Words and phrases in the English language come and go. So what’s fashionable for one generation may not be for the next. I find that jargon words crop up all the time, some are easier to use than others.
So do you know what it means when someone begins a sentence with “hash-tag”? Would you know what “eating the frog” means? Well it means exactly what it sounds like – doing the one thing you have been avoiding. “Eat the frog” – getting it over and done with.
The opposite of eating the frog I suppose would be being in your comfort zone. So let me ask you. Where is your comfort zone?
Your comfort zone could be at home, secure, familiar and warm. This building and what it represents might be your comfort zone, a place for prayer and a chance to stop and to be in the presence of God.
Perhaps you need the comfort of another person who just by their touch or smile can make you feel at ease and able to cope with the day ahead.
Wherever we find it, or whoever it is with being in our comfort zone is all part of being who we are and it is often difficult to break out of it. Should we be willing to let go? Should we be afraid to?
What might happen if we left it and ventured out to a new place, beyond the familiar, letting go of what seems comfortable.
In this morning’s gospel Peter finds himself being thrust out of his comfort zone. He is in a boat, with the other disciples, in the dark, in a storm, and sees the ghostly figure of Jesus in the water heading towards him.
Wanting to be close to Jesus, Peter asks to walk towards him. Jesus just says “come”. Not come if you are able. Not come if you can swim. There were no other conditions. Peter reacted in faith, and the strength of Peter’s relationship with Jesus outweighs his ability to also walk on the water. Realising he can’t he begins to panic.
Peter’s life had been changed by Jesus. He had experienced a life of being uncomfortable, being impulsive, and being wrong sometimes.
All throughout his discipleship Peter followed – he never failed to follow but he often failed Jesus – remember how he denied knowing him when Jesus was on trial before his crucifixion. Peter certainly wasn’t perfect but he never gave up although he often acted first then thought later.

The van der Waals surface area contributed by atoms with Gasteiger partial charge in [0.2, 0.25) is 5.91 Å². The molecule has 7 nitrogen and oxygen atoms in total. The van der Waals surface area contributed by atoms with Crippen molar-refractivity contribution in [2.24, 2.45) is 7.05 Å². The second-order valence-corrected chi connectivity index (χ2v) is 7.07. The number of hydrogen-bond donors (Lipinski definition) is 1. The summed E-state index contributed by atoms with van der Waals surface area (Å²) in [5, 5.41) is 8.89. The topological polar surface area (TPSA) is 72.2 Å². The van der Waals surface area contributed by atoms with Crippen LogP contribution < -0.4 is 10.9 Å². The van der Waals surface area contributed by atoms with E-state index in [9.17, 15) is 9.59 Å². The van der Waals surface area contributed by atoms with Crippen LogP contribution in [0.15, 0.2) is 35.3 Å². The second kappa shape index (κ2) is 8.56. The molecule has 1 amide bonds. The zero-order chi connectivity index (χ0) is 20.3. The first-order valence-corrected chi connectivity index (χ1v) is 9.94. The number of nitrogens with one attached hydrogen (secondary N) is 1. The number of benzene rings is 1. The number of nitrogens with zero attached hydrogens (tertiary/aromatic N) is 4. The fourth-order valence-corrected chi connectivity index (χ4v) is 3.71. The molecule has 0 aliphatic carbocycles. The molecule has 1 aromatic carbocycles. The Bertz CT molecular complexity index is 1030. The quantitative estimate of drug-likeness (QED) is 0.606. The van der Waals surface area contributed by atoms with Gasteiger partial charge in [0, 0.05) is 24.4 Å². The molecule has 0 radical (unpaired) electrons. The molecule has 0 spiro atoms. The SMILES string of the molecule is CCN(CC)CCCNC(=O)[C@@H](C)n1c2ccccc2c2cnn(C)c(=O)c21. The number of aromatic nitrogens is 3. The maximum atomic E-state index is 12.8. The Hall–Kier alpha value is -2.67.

We may not attempt to walk on water, but we all at some point have had our faith tested. When we feel that God is calling us to do something we cannot achieve, or to deal with a situation that we cannot cope with.
That’s where our faith and trust become important. Jesus’ invitation is to us all: “Come”. “Come and see”, “Come as you are”. How easy is it to say, I’m fine thank you and easily retreat to our secure place where no one makes demands on you? That’s ok, you know. We like to be comfortable but a life of faith is about being who we are but also trusting God and allowing him to change us, allowing ourselves to stray from our comfort zone.
Matthew spoke last Sunday evening about “Being with God equals being changed”. His sermon has resonated with me all week as I have been thinking about the readings this morning.
Matthew said that being changed isn’t an instant transformation, and could take a life’s work to achieve. But like all journeys’ it begins with the first step, being willing to take a leap of faith out of your comfort zone.
In a few weeks, Faithbook returns to the Brown Cow. This strand of nurture allows everyone if they feel ready to come out of their comfort zone, to ask questions and think about what it mean to be Christian. Being in the pub for the evening, makes a statement about this faith community too. That a life of faith, following Jesus doesn’t confine itself to these four walls. Faithbook invites us all to get out of the boat and to make a leap of faith.
Peter was invited by Jesus to “come” to leave the safety of the boat. In faith he acted, and in doubt he showed he was human after all when he felt he couldn’t cope when began to panic.
We might not encounter the risen Christ in the water, but in order to encounter him we must step out of the metaphorical boat; away from the security of the boundaries we set ourselves.
At communion, the choir will sing one of my favourite hymns as the anthem. Dear Lord and Father of Mankind. The words are adapted from a poem written by an American Quaker; John Greenfield Whittier. He wrote the last verse about his own experiences of faith, living a sober life, dedicated to God’s will. He endeavoured to live a life of faith and to seek the stillness of God’s presence is reflected in his words.
May we know the presence of God in all of life’s earthquakes, wind and fires? May we be called from the comfort of our own boat by a still, small voice of calm?